Know your designers: Larry Shinoda
Born: Los Angeles, California, March 25, 1930
Early plans: During WWII, the U.S. government held Shinoda’s family at a war relocation camp in Manzanar, California. Larry brought just a few things with him to the camp, including a notebook and pencils. In the camps, he built a pair of reclining chairs and other furniture using wood scavenged from crates. His family moved to Colorado after the war, but Larry eventually returned to Los Angeles, where he enrolled in the Art Center College of Design.
Discovery: Gene Bordinat, who later became vice president of Ford’s styling division, met Shinoda through an instructor at the art school in 1954 and offered him a job. Just in time, because Shinoda had just been expelled.
1956 John Zink Special: After working with John Z. DeLorean at Packard, Shinoda joined racecar builder A.J. Watson’s Indianapolis 500 team for a season. He designed the car’s sleek, cigar-like body and wild pink livery in addition to working on the crew. Pat Flaherty drove the car to victory, giving Watson one of his six career wins at the track.
1959 Stingray Racer: A blend of Peter Brock’s fully streamlined, spaceship-like Q-Corvette concept, mated to Zora Arkus-Duntov’s open-topped, wide-grille Corvette SS experimental racing machine. The car won the 1960 SCCA Championship, and was later driven on-screen by Elvis Presley in the 1967 movie Clam Bake.
1962 XP-755 “Mako Shark I”: Shinoda drew inspiration for this gorgeous Corvette concept from the mounted shark that hung in the office of GM styling boss Bill Mitchell.
1963–1967 Sting Ray Corvette: Translating racing concepts into a production vehicle was no small task, but the Sting Ray was a triumph. No longer was the Corvette a cheery, chrome-laden roadster, but a sharp-edged sportscar with pop-up headlights and a silhouette that screamed speed. Ever since, the Corvette’s been a world-beater.
1965 “Mako Shark II”: The follow-up to Shinoda’s earlier eye-popping design added more curves, exaggerated fenders, and a hulking hood bulge. The Mako II inspired the styling of the third-generation Corvette that debuted in 1968.
1969 Ford Boss 302 Mustang: Shinoda tapped his hot-rodding roots to convince Ford to ditch its initial chrome-heavy design for the company’s answer to the Camaro Z/28. Beyond giving the car its iconic hockey stick stripes, he helped hone the car’s handling.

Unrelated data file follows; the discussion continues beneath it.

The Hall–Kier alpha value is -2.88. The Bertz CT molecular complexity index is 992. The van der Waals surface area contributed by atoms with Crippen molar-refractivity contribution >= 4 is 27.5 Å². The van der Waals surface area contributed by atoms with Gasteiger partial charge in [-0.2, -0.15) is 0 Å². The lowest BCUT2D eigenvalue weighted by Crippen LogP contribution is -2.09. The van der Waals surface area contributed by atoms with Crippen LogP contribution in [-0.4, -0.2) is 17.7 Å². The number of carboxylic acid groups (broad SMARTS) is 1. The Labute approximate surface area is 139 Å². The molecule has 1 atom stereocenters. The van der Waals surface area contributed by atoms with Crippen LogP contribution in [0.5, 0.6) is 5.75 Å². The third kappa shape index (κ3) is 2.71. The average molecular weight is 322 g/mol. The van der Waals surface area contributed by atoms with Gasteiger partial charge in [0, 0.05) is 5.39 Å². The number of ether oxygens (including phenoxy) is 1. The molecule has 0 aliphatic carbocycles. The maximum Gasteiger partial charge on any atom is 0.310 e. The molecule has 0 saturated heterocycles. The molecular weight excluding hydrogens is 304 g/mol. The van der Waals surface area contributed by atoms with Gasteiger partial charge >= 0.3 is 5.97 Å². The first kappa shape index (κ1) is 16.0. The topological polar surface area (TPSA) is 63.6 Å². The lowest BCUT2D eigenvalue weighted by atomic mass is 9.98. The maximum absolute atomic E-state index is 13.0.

Beyond his talent for designing cars, Shinoda was an irrepressible hot rodder. He started building cars after arriving in Los Angeles, and legend has it he landed the job designing Corvette concepts after an impromptu street race with Mitchell (Shinoda’s hopped-up Ford trounced Mitchell’s blown Pontiac.) While the curving, streamlined look of his designs defined the Corvette’s aesthetic legacy, the mechanical aptitude revealed in his sketches can’t be overstated.
Shinoda’s impact on the cars he designed went beyond how they looked. During his stint at Ford, he lobbied the brass to retune the engine in the Boss 302; he loaded company execs in a plane so they could spy on Roger Penske’s Trans-Am team at GM’s proving grounds; and he even found the money to repave Ford’s skidpad.
Other Notable Automotive Work
- 1960 CERV-1
- 1962 Corvair Super Spyder
- 1962 Monza GT
- 1962 Monza SS
- 1964 CERV-II
- 1965 Chaparral 2C
- 1967/68 Astro-I, II
- 1990 Rick Mears Special Edition Corvette
Biggest Bomb: Shortly before his death in 1997 at age 67, Shinoda drew a single illustration of a C5 Sting Ray Concept. The idea took classic ideas and grafted them to the then-new fifth-generation Corvette. Retro design made vehicles like the PT Cruiser initially popular, but Shinoda’s best work was done relentlessly advancing into the future, not retreating into the past. He made the Corvette a shark, and a shark has to keep moving forward to breathe.
Best Oddball: General Motors toyed with the idea of a rear-engine Corvette in the early 1960s, and asked Shinoda to design a test vehicle. The XP-819 looks a bit like the front of a C3 Corvette grafted to the back of Ferrari 250LM, and isn’t an unattractive car. The design prompted Corvette engineer Zora Arkus-Duntov, who steadfastly insisted a rear-engine Corvette could never work, to ask, “Where did you cheat?” The concept, entirely custom built and truly 1 of 1, handled like an oil tanker, but it performed flawless wheelies.
Other Design Work: It is only fitting that Shinoda designed the logo for the National Corvette Museum in Bowling Green, Kentucky.